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Denver’s River North Arts District (RiNo) is the latest of the city’s neighborhoods to shed its hard-knock urban aura in favor of a trendier — albeit still funky — vibe.
The neighborhood can be confusing geographically, as it’s split in half by railroad tracks (with Brighton Boulevard anchoring the section to the north and west, and Blake, Walnut and Larimer being the “it” streets on the south and east sides). Calling RiNo “eclectic” would be an understatement. Contemporary galleries — including one that doubles as the secret entrance to a speakeasy — sit side by side with decrepit or utterly transformed warehouses and graffiti-covered buildings in addition to upscale boutiques, aged storefronts, breweries and shipping containers-turned-restaurants. Be sure to look for the orange rhino throughout the neighborhood, the district’s official mascot.
EatTucked into The Ramble Hotel, Super Mega Bien (SMB) fits seamlessly into RiNo with its colorful aesthetic and menu that transforms dim sum into a Latin American sensation. SMB is the second restaurant of chef-owner Dana Rodriguez, following the wildly successful Work & Class, which is located across the street.
“Cheese is my drug,” Rodriguez explained, as plate after small plate arrived on our table.
The menu changes, but during my visit, I ordered heirloom tomato salad with queso fresco; sweet potato dumplings with avocado sauce, roasted poblanos and Oaxacan cheese; and squash blossoms stuffed with goat and Manchego cheeses and served with pear compote and almonds. The dairy-free curry rice soup with shrimp is also tasty, and there’s plenty of meat in the dim sum. The cocktail menu draws from multiple regions and includes the Terremoto, a mix of crisp Chilean wine and floating sorbet. The restaurant serves dinner only, does not take reservations and is closed on Mondays.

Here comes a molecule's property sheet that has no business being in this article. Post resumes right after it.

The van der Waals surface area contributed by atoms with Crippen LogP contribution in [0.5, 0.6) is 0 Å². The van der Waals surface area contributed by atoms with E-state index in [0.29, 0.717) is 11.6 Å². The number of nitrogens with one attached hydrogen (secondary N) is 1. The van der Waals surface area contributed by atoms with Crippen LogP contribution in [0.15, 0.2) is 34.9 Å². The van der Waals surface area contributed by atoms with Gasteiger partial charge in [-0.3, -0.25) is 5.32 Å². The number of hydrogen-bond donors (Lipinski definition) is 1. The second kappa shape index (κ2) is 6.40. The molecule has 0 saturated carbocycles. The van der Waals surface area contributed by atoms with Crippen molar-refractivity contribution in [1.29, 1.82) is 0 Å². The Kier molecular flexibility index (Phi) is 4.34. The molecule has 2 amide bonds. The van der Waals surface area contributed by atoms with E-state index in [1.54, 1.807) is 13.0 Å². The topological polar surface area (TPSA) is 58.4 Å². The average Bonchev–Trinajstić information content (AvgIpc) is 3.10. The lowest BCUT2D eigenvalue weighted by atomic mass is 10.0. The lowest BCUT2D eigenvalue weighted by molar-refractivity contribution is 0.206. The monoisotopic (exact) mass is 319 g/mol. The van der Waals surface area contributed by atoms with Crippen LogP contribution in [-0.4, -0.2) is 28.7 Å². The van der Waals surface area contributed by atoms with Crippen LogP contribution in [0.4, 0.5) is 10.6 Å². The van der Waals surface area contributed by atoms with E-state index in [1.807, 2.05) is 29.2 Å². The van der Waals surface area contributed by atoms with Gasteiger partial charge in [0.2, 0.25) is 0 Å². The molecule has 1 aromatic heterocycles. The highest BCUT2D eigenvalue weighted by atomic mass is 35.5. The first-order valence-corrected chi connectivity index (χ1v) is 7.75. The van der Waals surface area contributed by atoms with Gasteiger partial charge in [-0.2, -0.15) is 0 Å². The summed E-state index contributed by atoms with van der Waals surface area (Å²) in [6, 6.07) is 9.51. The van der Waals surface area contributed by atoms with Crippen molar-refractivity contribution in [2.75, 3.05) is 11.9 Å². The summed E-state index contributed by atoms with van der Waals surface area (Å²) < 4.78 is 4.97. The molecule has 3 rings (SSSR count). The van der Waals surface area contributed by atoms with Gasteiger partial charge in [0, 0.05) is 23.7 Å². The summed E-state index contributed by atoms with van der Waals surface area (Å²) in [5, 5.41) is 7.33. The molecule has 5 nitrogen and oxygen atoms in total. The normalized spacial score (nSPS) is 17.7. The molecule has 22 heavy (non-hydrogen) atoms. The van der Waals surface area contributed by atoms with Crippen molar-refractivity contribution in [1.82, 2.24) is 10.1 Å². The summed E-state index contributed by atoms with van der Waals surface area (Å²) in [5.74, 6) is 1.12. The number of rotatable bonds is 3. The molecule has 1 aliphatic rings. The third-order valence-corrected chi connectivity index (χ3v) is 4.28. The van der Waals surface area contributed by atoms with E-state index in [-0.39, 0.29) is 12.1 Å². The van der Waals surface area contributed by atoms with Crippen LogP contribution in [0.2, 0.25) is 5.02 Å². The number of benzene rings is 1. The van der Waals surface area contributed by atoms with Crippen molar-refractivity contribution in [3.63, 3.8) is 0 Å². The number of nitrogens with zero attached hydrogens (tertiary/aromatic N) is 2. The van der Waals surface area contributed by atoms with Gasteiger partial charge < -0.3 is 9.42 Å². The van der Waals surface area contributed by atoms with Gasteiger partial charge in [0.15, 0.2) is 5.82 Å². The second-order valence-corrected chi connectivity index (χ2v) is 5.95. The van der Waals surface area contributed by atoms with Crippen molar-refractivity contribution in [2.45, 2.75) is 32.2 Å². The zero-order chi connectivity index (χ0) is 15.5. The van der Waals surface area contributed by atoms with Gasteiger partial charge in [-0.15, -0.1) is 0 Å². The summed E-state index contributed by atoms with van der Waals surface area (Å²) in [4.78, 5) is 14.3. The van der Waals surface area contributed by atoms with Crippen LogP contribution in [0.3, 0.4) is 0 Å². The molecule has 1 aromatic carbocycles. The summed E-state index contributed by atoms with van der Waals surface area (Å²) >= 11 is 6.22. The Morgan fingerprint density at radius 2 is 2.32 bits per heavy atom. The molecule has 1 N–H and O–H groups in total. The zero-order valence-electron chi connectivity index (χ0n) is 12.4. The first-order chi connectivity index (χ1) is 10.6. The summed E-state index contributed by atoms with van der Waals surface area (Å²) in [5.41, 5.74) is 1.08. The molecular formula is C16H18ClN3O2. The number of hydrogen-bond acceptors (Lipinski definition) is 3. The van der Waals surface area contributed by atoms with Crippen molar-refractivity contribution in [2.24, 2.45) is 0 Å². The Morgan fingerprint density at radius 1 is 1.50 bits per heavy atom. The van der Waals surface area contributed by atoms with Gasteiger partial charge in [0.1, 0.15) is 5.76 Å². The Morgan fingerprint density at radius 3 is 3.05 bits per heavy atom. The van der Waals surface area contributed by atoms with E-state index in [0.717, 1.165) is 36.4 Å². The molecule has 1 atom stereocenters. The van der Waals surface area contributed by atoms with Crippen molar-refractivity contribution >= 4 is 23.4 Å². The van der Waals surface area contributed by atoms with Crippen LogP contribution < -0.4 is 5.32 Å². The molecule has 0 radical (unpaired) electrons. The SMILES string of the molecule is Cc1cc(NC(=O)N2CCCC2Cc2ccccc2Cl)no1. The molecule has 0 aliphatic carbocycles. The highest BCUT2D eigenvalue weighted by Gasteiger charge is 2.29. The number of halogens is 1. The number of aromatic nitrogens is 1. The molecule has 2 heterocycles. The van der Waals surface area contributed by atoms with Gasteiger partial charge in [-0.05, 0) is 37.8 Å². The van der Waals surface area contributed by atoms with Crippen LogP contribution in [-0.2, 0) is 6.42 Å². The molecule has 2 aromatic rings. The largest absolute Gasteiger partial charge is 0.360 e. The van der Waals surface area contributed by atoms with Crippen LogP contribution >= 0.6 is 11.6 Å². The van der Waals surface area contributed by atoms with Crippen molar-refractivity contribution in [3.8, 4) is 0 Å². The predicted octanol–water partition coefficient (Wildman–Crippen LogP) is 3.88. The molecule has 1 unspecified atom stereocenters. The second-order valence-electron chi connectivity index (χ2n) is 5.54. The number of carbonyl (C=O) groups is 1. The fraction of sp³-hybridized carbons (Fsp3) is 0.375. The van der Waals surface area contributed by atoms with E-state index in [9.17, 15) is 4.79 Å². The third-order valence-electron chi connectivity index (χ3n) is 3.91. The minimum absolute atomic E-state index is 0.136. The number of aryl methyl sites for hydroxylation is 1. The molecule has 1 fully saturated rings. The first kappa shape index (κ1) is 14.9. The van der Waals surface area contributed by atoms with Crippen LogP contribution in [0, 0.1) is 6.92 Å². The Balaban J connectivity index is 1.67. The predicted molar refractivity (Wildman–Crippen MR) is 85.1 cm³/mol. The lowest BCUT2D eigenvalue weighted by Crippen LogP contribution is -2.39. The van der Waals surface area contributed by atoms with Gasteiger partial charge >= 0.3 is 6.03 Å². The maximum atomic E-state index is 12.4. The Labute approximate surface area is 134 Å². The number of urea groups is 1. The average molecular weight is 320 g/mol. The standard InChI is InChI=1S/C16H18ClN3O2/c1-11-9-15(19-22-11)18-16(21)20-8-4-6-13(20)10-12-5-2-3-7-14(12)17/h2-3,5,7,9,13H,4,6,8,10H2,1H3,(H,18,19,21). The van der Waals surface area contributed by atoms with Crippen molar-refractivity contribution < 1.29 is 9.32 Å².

SleepRetro elegance meets contemporary chic at The Ramble Hotel, a 50-room boutique gem and RiNo’s first hotel. Crystal chandeliers hang over deep leather banquettes, and cozy seating areas are found across the compact lobby, making it feel more like you’ve wandered into a wealthy relative’s estate than a hotel in one of Denver’s edgiest neighborhoods. Guestrooms are modern and come equipped with all the expected technology.
Other hotel highlights include the on-site Death & Co bar, the second outpost of New York City’s uber-popular establishment, making The Ramble Hotel’s lobby a go-to spot for locals as well as guests. Get there early, as seating goes quickly during happy hour. Coming this fall to the hotel is Suite 6A, Death & Co’s high-touch cocktail venue with just 20 seats.
PlayThere are a slew of craft brewery tours available in Denver, but save them for another day. To tap into RiNo’s quirky heartbeat, it’s best to experience its vibrant street art and learn about the people who created it.
That’s what Denver Graffiti Tour does. The operator offers neighborhood tours Saturday and Sunday mornings at 10 a.m., with custom times available for groups of 10 or more. The two-hour walk, which covers about 20 blocks or 5,000 steps, costs $25 and features approximately 100 pieces of art viewable on RiNo streets.
The company has also interviewed local artists, and guides incorporate their backstories into the tour. They also touch lightly on typical urban issues — including gentrification and homelessness — providing an authentic portrait of this dynamic neighborhood. The tour ends within a short walk of The Ramble Hotel and a dozen top restaurants and pubs. Be sure to bring a water bottle and wear comfortable shoes.